Watermen Ask For A Rising Tide To Lift All Boats Into OC Harbor - 47 ABC - Delmarva's Choice

Watermen Ask For A Rising Tide To Lift All Boats Into OC Harbor

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OCEAN CITY, Md. - The bitter January cold kept fishermen away from the Ocean City Harbor Tuesday, but low-water levels could keep them away in the future.

John Martin, the general manager at Martin Fish Company says the levels threaten the ability of fishing vessels to pass through.

"If we can't get the vessels in here, then we can't pack fish, then we would no longer be a viable company," said Martin.

Martin tells WMDT the channel leading into the harbor is dredged twice a year to 10 feet, a level that's fine for most boats, but not 75-foot vessels.

"It's not deep enough," said Martin. "They don't want to risk damage to their boats."

If a boat is damaged, removing a grounded boat from the water can cost watermen $10,000, says Martin.

That's just the tip of the iceberg. For boats that bring in 300,000 pounds of fish a year, Martin says could end up losing close to $1 million.

But it goes beyond the fishing industry.

In a statement to WMDT, the Greater Ocean City Chamber of Commerce wrote, "We know that this problem has been escalating and often the commercial vessels cannot enter the harbor, or are forced to lose valuable time and fuel waiting for high tide, so that they can safely clear the shallow area.

"If these commercial vessels are discouraged to unload here, we could face serious economic consequences. We hope that we can work together at the local, state and federal level to dredge either more often, at a deeper rate (up to 14 feet versus 10 feet), or investigate ways to slow down the quick build up of sand and silt  that occurs between the twice annual dredging.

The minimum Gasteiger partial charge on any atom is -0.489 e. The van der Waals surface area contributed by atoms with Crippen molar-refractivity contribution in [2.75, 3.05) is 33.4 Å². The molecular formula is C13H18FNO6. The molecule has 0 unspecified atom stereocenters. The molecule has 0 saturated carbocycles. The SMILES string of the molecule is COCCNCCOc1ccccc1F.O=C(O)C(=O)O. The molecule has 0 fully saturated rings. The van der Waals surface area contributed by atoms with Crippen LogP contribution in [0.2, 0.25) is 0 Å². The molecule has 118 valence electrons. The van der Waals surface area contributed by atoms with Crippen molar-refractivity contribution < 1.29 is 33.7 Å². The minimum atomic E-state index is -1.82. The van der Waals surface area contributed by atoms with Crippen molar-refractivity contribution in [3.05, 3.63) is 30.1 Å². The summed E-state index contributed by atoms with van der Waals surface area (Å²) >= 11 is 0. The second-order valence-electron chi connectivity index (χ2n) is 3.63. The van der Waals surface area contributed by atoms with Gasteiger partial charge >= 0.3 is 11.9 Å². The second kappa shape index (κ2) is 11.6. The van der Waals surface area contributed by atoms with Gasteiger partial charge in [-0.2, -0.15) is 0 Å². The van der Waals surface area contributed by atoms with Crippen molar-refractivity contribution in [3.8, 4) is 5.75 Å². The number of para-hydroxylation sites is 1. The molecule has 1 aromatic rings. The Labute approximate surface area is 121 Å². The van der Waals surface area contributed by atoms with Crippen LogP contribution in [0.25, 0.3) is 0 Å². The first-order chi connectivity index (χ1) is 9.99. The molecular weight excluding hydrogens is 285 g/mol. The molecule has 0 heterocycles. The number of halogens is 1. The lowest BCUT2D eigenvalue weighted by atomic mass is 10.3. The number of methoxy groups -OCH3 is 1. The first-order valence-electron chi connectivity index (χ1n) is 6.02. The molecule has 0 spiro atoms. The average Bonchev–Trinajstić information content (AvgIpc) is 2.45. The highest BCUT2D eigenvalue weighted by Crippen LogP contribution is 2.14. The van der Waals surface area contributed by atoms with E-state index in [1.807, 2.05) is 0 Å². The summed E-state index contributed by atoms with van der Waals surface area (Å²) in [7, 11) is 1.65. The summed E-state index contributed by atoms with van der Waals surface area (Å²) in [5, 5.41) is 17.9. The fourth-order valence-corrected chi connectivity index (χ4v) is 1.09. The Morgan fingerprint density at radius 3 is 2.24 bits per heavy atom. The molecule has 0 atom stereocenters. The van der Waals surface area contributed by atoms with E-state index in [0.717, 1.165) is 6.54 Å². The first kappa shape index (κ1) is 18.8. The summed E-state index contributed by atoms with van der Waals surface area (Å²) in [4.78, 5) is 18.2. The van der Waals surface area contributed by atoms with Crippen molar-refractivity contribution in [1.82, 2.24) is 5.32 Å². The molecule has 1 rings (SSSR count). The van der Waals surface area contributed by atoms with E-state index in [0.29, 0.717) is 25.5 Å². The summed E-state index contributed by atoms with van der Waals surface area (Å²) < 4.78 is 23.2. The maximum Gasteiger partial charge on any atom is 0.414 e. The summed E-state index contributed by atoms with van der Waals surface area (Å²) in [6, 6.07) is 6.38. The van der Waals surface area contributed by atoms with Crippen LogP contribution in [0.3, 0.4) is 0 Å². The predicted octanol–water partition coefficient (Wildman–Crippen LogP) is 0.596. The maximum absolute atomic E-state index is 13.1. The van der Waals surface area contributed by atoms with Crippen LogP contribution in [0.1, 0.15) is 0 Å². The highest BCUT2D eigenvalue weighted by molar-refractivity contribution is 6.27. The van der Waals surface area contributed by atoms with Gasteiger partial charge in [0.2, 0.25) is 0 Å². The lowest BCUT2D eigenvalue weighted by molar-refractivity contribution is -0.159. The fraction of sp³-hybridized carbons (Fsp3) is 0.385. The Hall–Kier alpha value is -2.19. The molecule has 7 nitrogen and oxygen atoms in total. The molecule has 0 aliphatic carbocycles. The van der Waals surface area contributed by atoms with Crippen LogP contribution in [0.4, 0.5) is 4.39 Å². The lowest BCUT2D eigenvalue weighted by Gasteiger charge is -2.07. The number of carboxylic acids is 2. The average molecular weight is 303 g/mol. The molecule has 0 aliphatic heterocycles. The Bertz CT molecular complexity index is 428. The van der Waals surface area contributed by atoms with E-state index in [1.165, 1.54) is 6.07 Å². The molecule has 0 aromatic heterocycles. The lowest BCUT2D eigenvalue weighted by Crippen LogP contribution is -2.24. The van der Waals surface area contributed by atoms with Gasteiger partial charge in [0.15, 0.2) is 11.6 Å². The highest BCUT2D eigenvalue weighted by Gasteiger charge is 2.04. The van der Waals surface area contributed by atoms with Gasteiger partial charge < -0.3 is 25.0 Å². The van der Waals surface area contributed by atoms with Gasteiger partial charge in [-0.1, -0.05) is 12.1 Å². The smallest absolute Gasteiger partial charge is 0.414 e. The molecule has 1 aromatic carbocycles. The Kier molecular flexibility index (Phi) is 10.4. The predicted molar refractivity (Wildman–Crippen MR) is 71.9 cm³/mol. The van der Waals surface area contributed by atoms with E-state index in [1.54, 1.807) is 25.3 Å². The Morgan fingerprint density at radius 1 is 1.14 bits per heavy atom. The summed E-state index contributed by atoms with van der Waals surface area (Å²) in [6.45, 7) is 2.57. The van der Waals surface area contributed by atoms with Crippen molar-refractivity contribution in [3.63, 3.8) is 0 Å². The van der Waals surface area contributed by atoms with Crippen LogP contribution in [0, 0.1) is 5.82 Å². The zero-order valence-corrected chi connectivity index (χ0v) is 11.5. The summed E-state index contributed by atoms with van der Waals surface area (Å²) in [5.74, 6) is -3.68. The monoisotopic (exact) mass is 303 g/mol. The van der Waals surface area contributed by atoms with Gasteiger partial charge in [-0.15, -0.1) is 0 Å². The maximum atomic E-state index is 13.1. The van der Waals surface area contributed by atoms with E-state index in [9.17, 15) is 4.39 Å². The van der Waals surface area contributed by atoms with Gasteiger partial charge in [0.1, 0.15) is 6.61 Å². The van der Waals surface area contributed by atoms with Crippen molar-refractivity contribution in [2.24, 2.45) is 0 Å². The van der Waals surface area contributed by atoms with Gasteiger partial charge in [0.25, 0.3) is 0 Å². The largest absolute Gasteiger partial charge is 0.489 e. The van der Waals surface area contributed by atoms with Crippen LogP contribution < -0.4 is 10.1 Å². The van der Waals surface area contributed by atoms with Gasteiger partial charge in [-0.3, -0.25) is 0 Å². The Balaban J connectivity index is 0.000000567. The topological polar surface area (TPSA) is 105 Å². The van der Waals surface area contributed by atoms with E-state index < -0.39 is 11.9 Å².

"This is a critical industry for our economy in terms of jobs as well as fresh product delivered to residents, guests and area restaurants. In addition, it is necessary to keep the back bays clear and safely navigable for recreational boating, fishing and water sports.

"Tourism depends on the recreational use of our waterways. We feel that there are solutions possible and that we can work together to ensure that the harbor remain a viable commercial harbor for generations to enjoy and experience."

Martin says if the vessels can't come through, "they won't bring their catch here."

Martin and others spoke to Worcester County Commissioners on Tuesday about how to fix this problem. His solution is to dredge deeper, but that takes money. County commissioners said they will help send out letters to the state, but at this time, they do not have any money for a deeper dredging project.

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